“Aftershock: Market Power in Alberta’s Electricity Market 20 Years After Restructuring”
David Brown (University of Alberta), Andrew Eckert (University of Alberta), and Blake Shaffer* (University of Calgary)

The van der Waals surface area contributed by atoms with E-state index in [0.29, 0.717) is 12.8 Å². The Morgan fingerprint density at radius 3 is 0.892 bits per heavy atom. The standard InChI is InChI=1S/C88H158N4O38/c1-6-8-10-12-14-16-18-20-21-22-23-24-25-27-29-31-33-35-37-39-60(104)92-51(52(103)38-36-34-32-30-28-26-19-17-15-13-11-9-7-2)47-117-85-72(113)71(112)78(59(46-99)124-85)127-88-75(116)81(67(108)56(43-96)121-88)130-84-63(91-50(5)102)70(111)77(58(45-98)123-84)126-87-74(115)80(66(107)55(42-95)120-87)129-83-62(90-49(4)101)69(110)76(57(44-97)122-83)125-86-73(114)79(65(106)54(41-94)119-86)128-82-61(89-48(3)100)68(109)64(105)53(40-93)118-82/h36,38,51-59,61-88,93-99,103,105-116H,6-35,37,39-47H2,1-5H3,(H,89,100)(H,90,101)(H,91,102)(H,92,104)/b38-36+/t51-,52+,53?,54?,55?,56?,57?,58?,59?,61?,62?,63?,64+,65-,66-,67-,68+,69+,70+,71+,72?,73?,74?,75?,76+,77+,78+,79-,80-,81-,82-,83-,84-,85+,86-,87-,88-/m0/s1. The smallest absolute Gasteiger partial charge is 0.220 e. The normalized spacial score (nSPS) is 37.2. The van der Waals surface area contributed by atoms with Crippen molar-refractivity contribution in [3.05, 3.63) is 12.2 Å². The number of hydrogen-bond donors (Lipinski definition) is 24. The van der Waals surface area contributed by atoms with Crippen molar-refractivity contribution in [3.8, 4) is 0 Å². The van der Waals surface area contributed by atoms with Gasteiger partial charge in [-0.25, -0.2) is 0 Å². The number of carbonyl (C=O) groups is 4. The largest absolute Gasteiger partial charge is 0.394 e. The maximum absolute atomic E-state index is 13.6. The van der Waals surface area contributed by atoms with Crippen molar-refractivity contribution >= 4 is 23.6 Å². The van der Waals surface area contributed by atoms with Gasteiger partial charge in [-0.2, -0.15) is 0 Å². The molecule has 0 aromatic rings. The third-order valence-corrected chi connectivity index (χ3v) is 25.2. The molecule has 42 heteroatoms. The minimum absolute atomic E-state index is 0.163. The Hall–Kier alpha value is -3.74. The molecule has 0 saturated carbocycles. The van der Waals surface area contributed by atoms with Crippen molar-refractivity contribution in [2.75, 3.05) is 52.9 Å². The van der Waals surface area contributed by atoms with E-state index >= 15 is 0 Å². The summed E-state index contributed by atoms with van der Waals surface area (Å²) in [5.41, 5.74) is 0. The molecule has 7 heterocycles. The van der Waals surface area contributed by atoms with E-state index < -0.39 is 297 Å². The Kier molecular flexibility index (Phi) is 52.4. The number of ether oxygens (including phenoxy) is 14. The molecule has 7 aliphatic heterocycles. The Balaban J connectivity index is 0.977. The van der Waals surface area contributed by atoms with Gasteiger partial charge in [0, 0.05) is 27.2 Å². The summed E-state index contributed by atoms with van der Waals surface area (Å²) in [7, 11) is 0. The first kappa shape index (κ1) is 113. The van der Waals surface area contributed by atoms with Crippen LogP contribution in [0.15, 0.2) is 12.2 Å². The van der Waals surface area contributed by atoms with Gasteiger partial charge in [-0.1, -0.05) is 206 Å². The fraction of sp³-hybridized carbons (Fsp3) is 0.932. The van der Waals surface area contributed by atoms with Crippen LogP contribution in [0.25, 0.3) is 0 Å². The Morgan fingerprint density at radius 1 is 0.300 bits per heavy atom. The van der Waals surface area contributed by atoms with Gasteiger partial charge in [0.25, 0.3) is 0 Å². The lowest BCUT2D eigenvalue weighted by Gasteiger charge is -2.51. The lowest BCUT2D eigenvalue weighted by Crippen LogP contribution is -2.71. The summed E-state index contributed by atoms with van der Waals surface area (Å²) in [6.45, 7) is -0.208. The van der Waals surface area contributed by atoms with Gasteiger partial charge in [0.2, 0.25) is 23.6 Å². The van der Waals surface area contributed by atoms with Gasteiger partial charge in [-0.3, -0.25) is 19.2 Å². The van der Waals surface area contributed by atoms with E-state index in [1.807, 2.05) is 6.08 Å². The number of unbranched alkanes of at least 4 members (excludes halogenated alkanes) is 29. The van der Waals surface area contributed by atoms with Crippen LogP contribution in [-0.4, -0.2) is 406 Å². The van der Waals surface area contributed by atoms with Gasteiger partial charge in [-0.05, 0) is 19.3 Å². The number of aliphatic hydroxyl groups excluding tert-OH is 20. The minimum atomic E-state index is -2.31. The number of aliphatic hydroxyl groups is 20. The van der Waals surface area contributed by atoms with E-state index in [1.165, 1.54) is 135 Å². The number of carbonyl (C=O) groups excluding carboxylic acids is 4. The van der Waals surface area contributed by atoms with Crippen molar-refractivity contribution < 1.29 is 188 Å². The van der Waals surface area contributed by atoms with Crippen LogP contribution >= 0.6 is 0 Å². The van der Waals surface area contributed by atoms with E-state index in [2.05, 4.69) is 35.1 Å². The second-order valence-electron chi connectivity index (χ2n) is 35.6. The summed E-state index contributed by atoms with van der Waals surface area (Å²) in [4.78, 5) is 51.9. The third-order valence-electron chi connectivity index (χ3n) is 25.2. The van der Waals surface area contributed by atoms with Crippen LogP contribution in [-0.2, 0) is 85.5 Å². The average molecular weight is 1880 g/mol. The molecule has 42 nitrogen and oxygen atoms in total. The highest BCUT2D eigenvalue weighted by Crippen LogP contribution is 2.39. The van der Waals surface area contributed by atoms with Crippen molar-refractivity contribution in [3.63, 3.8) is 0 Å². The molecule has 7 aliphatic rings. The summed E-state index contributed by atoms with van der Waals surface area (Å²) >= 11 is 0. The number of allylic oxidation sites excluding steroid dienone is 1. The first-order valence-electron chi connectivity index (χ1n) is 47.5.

In the late 1990s, the electricity sector in many countries, along with telecom and other utilities, began a process of restructuring in an attempt to introduce competition into traditionally regulated markets. The transition to competition involved transitional arrangements to ensure the heavy market concentration of incumbent utilities did not lead to excessive market power. These transitional arrangements variously involved breaking up firms (enforced separation of transmission and generation control) and forced asset divestitures to reduce market concentration. In Alberta, the government created power purchase arrangements (PPAs)—effectively long-term contracts to separate physical ownership from offer control and revenue optimization. Fast forward to the end of 2020, and Alberta’s PPAs have expired, reverting offer control and associated revenue to the original plant owners. With these transitional training wheels removed, we analyse the effect this reversion to original ownership, and heightened market concentration, has on firm bidding behaviour and market outcomes. We motivate this investigation by the fact annual average power prices in Alberta rose from $46 per megawatt-hour (MWh) in 2020 to $102 per MWh in the year after the PPAs expired. We find the largest firm by market share increased their average offer markup over marginal cost by $68/MWh, or roughly 250%. We then compare market outcomes to a constructed counterfactual based on all firms bidding their marginal cost. We find the deviation from a competitive benchmark rose from $11/MWh in 2020 to $76/MWh in 2021. The change in bidding behaviour thus explains the observed change in market prices.